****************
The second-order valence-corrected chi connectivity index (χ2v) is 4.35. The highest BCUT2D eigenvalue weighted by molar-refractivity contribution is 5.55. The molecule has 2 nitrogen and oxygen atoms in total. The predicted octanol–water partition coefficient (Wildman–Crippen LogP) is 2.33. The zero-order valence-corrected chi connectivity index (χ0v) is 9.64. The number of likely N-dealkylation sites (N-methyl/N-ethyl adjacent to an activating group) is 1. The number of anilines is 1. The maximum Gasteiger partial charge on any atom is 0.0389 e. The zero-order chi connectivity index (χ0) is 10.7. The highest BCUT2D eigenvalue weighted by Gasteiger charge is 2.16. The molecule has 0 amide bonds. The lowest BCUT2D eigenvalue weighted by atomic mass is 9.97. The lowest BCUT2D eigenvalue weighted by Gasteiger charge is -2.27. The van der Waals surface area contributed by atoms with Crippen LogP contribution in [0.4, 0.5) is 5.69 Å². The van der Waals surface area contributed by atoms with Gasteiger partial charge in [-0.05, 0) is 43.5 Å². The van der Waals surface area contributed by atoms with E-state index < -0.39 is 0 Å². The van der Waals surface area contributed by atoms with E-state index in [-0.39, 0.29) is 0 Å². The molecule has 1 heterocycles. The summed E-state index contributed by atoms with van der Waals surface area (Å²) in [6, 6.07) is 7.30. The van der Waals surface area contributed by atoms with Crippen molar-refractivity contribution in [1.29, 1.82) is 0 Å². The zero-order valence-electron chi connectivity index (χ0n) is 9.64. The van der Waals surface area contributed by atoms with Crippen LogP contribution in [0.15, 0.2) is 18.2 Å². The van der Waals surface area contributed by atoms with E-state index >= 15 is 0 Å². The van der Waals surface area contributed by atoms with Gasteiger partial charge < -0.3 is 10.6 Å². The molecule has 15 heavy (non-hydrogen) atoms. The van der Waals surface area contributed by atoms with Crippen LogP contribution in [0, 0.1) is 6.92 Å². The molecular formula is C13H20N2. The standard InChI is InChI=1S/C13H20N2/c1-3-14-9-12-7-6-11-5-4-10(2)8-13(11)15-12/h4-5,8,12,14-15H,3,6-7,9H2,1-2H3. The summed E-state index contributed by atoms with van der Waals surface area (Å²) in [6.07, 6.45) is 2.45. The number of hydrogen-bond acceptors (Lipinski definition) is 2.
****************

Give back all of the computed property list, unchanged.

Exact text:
The second-order valence-corrected chi connectivity index (χ2v) is 4.35. The highest BCUT2D eigenvalue weighted by molar-refractivity contribution is 5.55. The molecule has 2 nitrogen and oxygen atoms in total. The predicted octanol–water partition coefficient (Wildman–Crippen LogP) is 2.33. The zero-order valence-corrected chi connectivity index (χ0v) is 9.64. The number of likely N-dealkylation sites (N-methyl/N-ethyl adjacent to an activating group) is 1. The number of anilines is 1. The maximum Gasteiger partial charge on any atom is 0.0389 e. The zero-order chi connectivity index (χ0) is 10.7. The highest BCUT2D eigenvalue weighted by Gasteiger charge is 2.16. The molecule has 0 amide bonds. The lowest BCUT2D eigenvalue weighted by atomic mass is 9.97. The lowest BCUT2D eigenvalue weighted by Gasteiger charge is -2.27. The van der Waals surface area contributed by atoms with Crippen LogP contribution in [0.4, 0.5) is 5.69 Å². The van der Waals surface area contributed by atoms with Gasteiger partial charge in [-0.05, 0) is 43.5 Å². The van der Waals surface area contributed by atoms with E-state index < -0.39 is 0 Å². The van der Waals surface area contributed by atoms with E-state index in [-0.39, 0.29) is 0 Å². The molecule has 1 heterocycles. The summed E-state index contributed by atoms with van der Waals surface area (Å²) in [6, 6.07) is 7.30. The van der Waals surface area contributed by atoms with Crippen molar-refractivity contribution in [1.29, 1.82) is 0 Å². The zero-order valence-electron chi connectivity index (χ0n) is 9.64. The van der Waals surface area contributed by atoms with Crippen LogP contribution in [0.15, 0.2) is 18.2 Å². The van der Waals surface area contributed by atoms with E-state index >= 15 is 0 Å². The van der Waals surface area contributed by atoms with Gasteiger partial charge < -0.3 is 10.6 Å². The molecule has 15 heavy (non-hydrogen) atoms. The van der Waals surface area contributed by atoms with Crippen LogP contribution in [0, 0.1) is 6.92 Å². The molecular formula is C13H20N2. The standard InChI is InChI=1S/C13H20N2/c1-3-14-9-12-7-6-11-5-4-10(2)8-13(11)15-12/h4-5,8,12,14-15H,3,6-7,9H2,1-2H3. The summed E-state index contributed by atoms with van der Waals surface area (Å²) in [6.07, 6.45) is 2.45. The number of hydrogen-bond acceptors (Lipinski definition) is 2.